Barnes, Deborah M. "Scientific Misconduct: The End of an Era?" The Journal of NIH Research
5 (May 1993), p. 10
"Some people will say ‘Why now?' Others will say ‘Why not earlier.'"
Earl Laurence, acting deputy director of the National Institute of Diabetes and Digestive and
Kidney Diseases (NIDDK), states the two most obvious questions about his recent decision to
reassign Walter Stewart and Ned Feder with NIDDK to a physical chemistry lab and an
extra-mural-grants-review position, respectively. As of May 7, Stewart and Feder, best known for
the investigations of scientific misconduct, will no longer be funded by NIDDK to use their
"plagiarism machine" to search the literature for instances of plagiarism or otherwise investigate
Stewart and Feder are not happy about the reassignment. They view it as an "adverse personnel
action" - NIH bureaucratese meaning that the action is punitive and therefore subject to appeal.
Laurence says the reassignment are clearly not adverse actions; both Stewart and Feder are being
maintained at their previous grade, status, and salary.
In his April 9 letter to Stewart, Laurence wrote, "...the work that you and Dr. Ned Feder have
been doing...has progressively moved outside the mission, responsibility, and authority of the
NIDDK." Laurence did not cite the reason now widely regarded as the trigger for his action, that
Stewart and Feder had investigated the writings of Stephen Oates, a University of Massachusetts
historian, who was not receiving any federal funds.
Stewart and Feder did not seek out the Oates case. Five historians had previously accused Oates
of plagiarism, and in 1991 the American Historical Association (AHA) investigated their claims.
AHA found that Oates failed to give a key Lincoln biographer "sufficient attribution," but AHA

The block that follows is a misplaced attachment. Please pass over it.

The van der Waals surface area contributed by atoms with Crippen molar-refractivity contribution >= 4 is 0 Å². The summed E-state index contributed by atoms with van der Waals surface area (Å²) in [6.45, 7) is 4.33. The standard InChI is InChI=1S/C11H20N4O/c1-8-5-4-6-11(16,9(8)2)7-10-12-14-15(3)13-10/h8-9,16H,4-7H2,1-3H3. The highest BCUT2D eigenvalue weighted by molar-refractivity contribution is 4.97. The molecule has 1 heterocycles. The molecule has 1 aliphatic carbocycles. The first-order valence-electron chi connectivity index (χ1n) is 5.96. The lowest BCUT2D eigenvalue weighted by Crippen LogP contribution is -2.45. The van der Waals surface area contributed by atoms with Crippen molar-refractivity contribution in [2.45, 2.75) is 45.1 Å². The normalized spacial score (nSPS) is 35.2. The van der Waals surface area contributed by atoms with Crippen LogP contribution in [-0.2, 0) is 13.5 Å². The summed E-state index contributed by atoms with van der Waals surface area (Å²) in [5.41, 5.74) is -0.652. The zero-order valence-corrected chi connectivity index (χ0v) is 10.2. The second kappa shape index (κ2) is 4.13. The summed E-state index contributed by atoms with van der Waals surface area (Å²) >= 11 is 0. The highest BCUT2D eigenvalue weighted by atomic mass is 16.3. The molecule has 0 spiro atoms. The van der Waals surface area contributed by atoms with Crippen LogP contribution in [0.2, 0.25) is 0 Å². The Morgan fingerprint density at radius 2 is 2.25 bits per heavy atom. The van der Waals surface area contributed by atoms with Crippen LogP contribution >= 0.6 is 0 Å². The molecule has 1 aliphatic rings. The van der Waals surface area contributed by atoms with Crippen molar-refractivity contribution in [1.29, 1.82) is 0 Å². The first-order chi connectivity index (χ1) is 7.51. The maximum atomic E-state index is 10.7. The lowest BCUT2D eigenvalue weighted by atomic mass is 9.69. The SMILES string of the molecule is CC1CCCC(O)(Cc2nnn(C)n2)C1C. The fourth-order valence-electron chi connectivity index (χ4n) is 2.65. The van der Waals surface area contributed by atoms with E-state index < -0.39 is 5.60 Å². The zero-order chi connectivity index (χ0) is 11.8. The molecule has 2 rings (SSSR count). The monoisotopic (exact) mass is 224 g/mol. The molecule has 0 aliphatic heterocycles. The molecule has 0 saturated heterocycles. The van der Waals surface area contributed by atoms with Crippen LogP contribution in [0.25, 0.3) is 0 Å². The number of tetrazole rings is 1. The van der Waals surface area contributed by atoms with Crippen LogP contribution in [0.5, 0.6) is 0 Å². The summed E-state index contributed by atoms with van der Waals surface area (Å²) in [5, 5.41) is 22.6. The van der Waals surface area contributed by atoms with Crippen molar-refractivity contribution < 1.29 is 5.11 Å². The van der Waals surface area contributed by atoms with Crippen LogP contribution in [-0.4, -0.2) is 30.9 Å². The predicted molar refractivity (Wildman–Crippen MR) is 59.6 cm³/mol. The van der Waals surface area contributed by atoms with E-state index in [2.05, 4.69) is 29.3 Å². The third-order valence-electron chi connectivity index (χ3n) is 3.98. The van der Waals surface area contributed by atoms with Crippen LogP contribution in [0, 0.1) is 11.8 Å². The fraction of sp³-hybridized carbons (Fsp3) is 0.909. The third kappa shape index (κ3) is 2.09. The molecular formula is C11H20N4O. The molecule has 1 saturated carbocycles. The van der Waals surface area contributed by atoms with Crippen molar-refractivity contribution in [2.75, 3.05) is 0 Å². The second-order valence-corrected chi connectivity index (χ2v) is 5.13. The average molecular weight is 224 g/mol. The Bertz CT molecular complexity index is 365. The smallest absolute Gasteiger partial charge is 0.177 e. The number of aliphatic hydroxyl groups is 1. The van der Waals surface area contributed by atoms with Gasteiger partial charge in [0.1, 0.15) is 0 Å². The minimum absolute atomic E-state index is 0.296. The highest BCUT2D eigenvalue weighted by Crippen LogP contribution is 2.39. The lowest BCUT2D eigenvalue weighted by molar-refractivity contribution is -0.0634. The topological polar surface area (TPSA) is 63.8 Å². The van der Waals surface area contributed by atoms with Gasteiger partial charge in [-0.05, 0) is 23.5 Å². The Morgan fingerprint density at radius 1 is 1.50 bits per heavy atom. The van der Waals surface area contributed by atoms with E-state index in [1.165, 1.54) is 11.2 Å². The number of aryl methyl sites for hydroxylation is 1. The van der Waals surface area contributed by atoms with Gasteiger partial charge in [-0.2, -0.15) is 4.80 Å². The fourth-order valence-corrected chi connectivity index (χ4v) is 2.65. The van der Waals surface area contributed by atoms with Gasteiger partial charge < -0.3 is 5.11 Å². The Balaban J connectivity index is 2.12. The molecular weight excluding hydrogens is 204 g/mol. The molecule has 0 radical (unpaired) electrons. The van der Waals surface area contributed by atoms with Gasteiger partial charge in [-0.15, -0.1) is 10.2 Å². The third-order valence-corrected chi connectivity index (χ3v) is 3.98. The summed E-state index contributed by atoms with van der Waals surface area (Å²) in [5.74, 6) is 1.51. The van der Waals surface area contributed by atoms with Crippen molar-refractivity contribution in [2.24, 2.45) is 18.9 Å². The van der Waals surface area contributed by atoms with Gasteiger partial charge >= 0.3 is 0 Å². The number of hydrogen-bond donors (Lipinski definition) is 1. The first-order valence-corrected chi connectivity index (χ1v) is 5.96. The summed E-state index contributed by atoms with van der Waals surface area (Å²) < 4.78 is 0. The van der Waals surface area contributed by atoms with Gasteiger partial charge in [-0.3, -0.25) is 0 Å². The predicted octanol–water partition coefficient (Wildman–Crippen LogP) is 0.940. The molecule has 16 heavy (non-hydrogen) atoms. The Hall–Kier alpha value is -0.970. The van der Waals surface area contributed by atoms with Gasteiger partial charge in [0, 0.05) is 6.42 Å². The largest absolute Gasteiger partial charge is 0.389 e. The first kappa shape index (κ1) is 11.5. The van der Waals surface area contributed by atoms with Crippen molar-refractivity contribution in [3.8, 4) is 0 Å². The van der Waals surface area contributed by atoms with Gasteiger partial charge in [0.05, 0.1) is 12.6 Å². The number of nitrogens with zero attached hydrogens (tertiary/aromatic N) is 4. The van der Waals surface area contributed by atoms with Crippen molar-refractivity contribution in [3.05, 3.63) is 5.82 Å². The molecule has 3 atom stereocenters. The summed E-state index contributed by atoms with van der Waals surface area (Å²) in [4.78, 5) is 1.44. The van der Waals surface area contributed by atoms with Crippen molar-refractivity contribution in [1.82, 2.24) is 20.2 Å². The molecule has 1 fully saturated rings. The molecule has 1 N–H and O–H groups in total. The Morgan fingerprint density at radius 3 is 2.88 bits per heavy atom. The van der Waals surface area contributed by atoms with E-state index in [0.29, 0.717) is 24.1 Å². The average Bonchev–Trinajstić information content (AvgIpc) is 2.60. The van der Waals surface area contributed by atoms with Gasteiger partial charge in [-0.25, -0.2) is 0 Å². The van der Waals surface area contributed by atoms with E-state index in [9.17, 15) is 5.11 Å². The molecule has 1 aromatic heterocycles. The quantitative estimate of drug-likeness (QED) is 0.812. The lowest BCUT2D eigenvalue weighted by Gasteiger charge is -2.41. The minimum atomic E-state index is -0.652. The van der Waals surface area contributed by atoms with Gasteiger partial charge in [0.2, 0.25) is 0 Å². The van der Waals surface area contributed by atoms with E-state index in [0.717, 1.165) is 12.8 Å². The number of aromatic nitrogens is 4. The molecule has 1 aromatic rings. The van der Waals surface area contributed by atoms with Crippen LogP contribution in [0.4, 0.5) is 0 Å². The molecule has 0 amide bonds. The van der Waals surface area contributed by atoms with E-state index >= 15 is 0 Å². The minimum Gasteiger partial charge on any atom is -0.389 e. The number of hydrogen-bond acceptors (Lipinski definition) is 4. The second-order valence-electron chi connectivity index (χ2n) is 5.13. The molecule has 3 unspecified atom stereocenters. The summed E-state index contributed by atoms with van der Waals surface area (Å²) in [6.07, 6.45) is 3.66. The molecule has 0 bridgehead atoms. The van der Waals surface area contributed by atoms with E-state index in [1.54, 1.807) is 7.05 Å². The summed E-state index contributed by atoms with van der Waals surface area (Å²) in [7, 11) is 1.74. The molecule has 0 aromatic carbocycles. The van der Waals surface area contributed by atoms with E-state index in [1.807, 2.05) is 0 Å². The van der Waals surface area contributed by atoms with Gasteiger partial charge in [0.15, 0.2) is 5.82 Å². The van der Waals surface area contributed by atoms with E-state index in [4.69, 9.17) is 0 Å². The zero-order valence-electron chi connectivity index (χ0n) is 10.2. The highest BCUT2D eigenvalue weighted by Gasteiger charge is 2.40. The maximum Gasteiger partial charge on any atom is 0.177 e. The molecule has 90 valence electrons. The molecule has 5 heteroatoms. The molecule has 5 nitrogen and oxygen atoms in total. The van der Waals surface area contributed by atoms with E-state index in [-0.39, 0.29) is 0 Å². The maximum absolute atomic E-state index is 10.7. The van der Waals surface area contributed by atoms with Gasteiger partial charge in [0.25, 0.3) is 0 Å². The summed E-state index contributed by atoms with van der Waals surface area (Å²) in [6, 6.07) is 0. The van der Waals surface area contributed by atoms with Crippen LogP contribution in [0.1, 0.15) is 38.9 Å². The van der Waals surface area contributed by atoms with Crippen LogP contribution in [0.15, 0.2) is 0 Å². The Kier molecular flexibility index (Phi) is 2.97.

did not accuse Oates of plagiarism. Oates threatened to sue one of his accused, who then asked
Stewart for help. So Stewart and Feder used their computer to search four of Oates' books - on
Abraham Lincoln, William Faulkner, and Martin Luther King - for instances of plagiarism. In
February, they reported more than 400 such instances to AHA, and also explained the limitations
of their analysis. Oates repeatedly and vigorously denied all allegations of plagiarism.
Stewart and Feder say that they had had several discussions with Laurence about the Oates
investigation and that Laurence, their NIDDK supervisor, offered no objection or specific
caution. Laurence says he cannot remember when he first learned about the case.
It is reasonable to argue that Stewart and Feder should not have used NIDDK resources for
investigating a non-federally funded historian. The most important question, however, is whether
Stewart and Feder, in their 10-year-long drive to ferret out scientific misconduct, have
contributed to science. It is clear that they have. They listened to whistleblowers when no one
else would. They raised the consciousness of all scientists about the problem of misconduct. And
they repeatedly urged scientists to do a better job of policing themselves.
A larger issue now is whether an efficient and fair system currently exists for investigating
allegations of misconduct in biomedical research. Last year, the Office of Research Integrity
(ORI) replaced NIH's Office of Scientific Integrity. Stewart and Feder operated outside that
system, a maverick position that Stewart justifies as essential because of the freedom and lack of
bias it afforded.
It no longer seems appropriate for an individual NIH institute to support researchers to
investigate allegations of misconduct anywhere in the sphere of federally funded biomedical
research. But if such investigations contribute to science in ways that ORI cannot, then funds
should be found elsewhere in the Public Health Service to support the effort.